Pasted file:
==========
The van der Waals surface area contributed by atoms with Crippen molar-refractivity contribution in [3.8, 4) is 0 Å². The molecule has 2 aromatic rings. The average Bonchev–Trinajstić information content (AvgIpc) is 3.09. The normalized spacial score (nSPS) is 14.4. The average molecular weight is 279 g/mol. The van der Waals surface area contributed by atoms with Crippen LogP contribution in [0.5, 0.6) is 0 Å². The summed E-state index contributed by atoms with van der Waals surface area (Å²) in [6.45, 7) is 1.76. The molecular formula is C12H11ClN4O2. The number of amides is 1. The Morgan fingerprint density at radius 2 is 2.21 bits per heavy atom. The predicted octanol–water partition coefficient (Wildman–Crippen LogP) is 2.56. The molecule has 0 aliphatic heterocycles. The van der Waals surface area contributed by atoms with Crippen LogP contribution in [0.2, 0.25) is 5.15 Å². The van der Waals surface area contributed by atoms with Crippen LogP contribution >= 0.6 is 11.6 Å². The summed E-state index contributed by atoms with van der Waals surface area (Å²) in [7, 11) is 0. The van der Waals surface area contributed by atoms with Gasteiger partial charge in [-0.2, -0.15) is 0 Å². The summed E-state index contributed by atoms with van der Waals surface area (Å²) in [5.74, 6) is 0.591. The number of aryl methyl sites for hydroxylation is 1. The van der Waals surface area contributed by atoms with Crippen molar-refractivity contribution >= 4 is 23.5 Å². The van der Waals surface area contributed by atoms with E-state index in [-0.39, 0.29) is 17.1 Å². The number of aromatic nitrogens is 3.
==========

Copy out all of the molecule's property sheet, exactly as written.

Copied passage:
The van der Waals surface area contributed by atoms with Crippen molar-refractivity contribution in [3.8, 4) is 0 Å². The molecule has 2 aromatic rings. The average Bonchev–Trinajstić information content (AvgIpc) is 3.09. The normalized spacial score (nSPS) is 14.4. The average molecular weight is 279 g/mol. The van der Waals surface area contributed by atoms with Crippen LogP contribution in [0.5, 0.6) is 0 Å². The summed E-state index contributed by atoms with van der Waals surface area (Å²) in [6.45, 7) is 1.76. The molecular formula is C12H11ClN4O2. The number of amides is 1. The Morgan fingerprint density at radius 2 is 2.21 bits per heavy atom. The predicted octanol–water partition coefficient (Wildman–Crippen LogP) is 2.56. The molecule has 0 aliphatic heterocycles. The van der Waals surface area contributed by atoms with Crippen LogP contribution in [0.2, 0.25) is 5.15 Å². The van der Waals surface area contributed by atoms with Crippen LogP contribution >= 0.6 is 11.6 Å². The summed E-state index contributed by atoms with van der Waals surface area (Å²) in [7, 11) is 0. The van der Waals surface area contributed by atoms with Gasteiger partial charge in [-0.2, -0.15) is 0 Å². The summed E-state index contributed by atoms with van der Waals surface area (Å²) in [5.74, 6) is 0.591. The number of aryl methyl sites for hydroxylation is 1. The van der Waals surface area contributed by atoms with Crippen molar-refractivity contribution >= 4 is 23.5 Å². The van der Waals surface area contributed by atoms with E-state index in [-0.39, 0.29) is 17.1 Å². The number of aromatic nitrogens is 3.